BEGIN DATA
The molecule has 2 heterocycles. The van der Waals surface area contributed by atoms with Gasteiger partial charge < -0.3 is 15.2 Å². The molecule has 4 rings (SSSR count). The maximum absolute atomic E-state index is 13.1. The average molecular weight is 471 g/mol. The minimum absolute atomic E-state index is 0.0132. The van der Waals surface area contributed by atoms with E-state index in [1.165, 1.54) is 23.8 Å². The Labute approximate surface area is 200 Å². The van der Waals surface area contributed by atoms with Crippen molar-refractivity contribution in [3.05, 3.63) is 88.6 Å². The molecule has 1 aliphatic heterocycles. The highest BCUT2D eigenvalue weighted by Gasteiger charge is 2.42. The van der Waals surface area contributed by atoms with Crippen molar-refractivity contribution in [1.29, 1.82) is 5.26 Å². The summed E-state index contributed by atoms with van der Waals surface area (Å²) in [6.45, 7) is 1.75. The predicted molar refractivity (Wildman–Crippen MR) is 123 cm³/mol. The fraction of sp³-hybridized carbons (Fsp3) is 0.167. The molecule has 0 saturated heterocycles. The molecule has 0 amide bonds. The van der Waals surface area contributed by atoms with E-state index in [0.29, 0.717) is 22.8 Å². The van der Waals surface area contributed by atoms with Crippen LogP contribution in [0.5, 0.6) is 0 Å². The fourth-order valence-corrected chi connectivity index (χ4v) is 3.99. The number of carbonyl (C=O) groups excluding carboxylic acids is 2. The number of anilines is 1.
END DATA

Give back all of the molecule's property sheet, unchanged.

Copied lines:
The molecule has 2 heterocycles. The van der Waals surface area contributed by atoms with Gasteiger partial charge < -0.3 is 15.2 Å². The molecule has 4 rings (SSSR count). The maximum absolute atomic E-state index is 13.1. The average molecular weight is 471 g/mol. The minimum absolute atomic E-state index is 0.0132. The van der Waals surface area contributed by atoms with E-state index in [1.165, 1.54) is 23.8 Å². The Labute approximate surface area is 200 Å². The van der Waals surface area contributed by atoms with Crippen molar-refractivity contribution in [3.05, 3.63) is 88.6 Å². The molecule has 1 aliphatic heterocycles. The highest BCUT2D eigenvalue weighted by Gasteiger charge is 2.42. The van der Waals surface area contributed by atoms with Crippen molar-refractivity contribution in [1.29, 1.82) is 5.26 Å². The summed E-state index contributed by atoms with van der Waals surface area (Å²) in [6.45, 7) is 1.75. The predicted molar refractivity (Wildman–Crippen MR) is 123 cm³/mol. The fraction of sp³-hybridized carbons (Fsp3) is 0.167. The molecule has 0 saturated heterocycles. The molecule has 0 amide bonds. The van der Waals surface area contributed by atoms with E-state index in [0.29, 0.717) is 22.8 Å². The van der Waals surface area contributed by atoms with Crippen LogP contribution in [0.5, 0.6) is 0 Å². The fourth-order valence-corrected chi connectivity index (χ4v) is 3.99. The number of carbonyl (C=O) groups excluding carboxylic acids is 2. The number of anilines is 1.